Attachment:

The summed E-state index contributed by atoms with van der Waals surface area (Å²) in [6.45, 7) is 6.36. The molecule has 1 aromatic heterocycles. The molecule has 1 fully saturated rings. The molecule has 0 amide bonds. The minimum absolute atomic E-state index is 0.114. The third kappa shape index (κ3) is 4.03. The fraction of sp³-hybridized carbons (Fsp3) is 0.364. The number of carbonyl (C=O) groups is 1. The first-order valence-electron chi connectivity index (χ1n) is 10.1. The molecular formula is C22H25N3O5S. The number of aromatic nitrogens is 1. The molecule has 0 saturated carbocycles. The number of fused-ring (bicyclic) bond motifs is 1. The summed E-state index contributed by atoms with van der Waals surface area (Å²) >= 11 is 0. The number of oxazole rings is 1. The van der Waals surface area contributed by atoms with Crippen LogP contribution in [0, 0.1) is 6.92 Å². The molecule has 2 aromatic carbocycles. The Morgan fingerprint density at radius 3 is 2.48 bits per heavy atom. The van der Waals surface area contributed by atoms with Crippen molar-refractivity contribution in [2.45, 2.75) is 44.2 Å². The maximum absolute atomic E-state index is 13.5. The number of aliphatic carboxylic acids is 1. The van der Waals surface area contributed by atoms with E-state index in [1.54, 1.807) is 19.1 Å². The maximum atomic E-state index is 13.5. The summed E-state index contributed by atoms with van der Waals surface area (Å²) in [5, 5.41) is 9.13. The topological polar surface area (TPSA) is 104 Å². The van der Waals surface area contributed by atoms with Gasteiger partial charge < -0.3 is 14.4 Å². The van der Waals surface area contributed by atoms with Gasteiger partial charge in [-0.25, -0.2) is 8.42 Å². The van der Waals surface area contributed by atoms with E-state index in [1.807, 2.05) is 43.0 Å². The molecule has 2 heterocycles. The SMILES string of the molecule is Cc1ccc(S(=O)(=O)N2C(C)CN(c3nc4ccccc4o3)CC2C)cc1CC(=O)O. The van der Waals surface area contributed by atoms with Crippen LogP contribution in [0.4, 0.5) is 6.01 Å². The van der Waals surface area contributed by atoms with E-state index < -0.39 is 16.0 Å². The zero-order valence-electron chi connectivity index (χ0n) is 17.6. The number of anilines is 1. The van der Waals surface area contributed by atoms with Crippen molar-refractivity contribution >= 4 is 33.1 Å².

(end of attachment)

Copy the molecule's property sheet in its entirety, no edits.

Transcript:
The summed E-state index contributed by atoms with van der Waals surface area (Å²) in [6.45, 7) is 6.36. The molecule has 1 aromatic heterocycles. The molecule has 1 fully saturated rings. The molecule has 0 amide bonds. The minimum absolute atomic E-state index is 0.114. The third kappa shape index (κ3) is 4.03. The fraction of sp³-hybridized carbons (Fsp3) is 0.364. The number of carbonyl (C=O) groups is 1. The first-order valence-electron chi connectivity index (χ1n) is 10.1. The molecular formula is C22H25N3O5S. The number of aromatic nitrogens is 1. The molecule has 0 saturated carbocycles. The number of fused-ring (bicyclic) bond motifs is 1. The summed E-state index contributed by atoms with van der Waals surface area (Å²) >= 11 is 0. The number of oxazole rings is 1. The van der Waals surface area contributed by atoms with Crippen LogP contribution in [0, 0.1) is 6.92 Å². The molecule has 2 aromatic carbocycles. The Morgan fingerprint density at radius 3 is 2.48 bits per heavy atom. The van der Waals surface area contributed by atoms with Crippen molar-refractivity contribution in [2.45, 2.75) is 44.2 Å². The maximum absolute atomic E-state index is 13.5. The number of aliphatic carboxylic acids is 1. The van der Waals surface area contributed by atoms with E-state index in [1.54, 1.807) is 19.1 Å². The maximum atomic E-state index is 13.5. The summed E-state index contributed by atoms with van der Waals surface area (Å²) in [5, 5.41) is 9.13. The topological polar surface area (TPSA) is 104 Å². The van der Waals surface area contributed by atoms with Gasteiger partial charge < -0.3 is 14.4 Å². The van der Waals surface area contributed by atoms with Gasteiger partial charge in [-0.25, -0.2) is 8.42 Å². The van der Waals surface area contributed by atoms with E-state index in [1.807, 2.05) is 43.0 Å². The molecule has 2 heterocycles. The SMILES string of the molecule is Cc1ccc(S(=O)(=O)N2C(C)CN(c3nc4ccccc4o3)CC2C)cc1CC(=O)O. The van der Waals surface area contributed by atoms with Crippen LogP contribution in [0.4, 0.5) is 6.01 Å². The van der Waals surface area contributed by atoms with E-state index < -0.39 is 16.0 Å². The zero-order valence-electron chi connectivity index (χ0n) is 17.6. The number of anilines is 1. The van der Waals surface area contributed by atoms with Crippen molar-refractivity contribution >= 4 is 33.1 Å².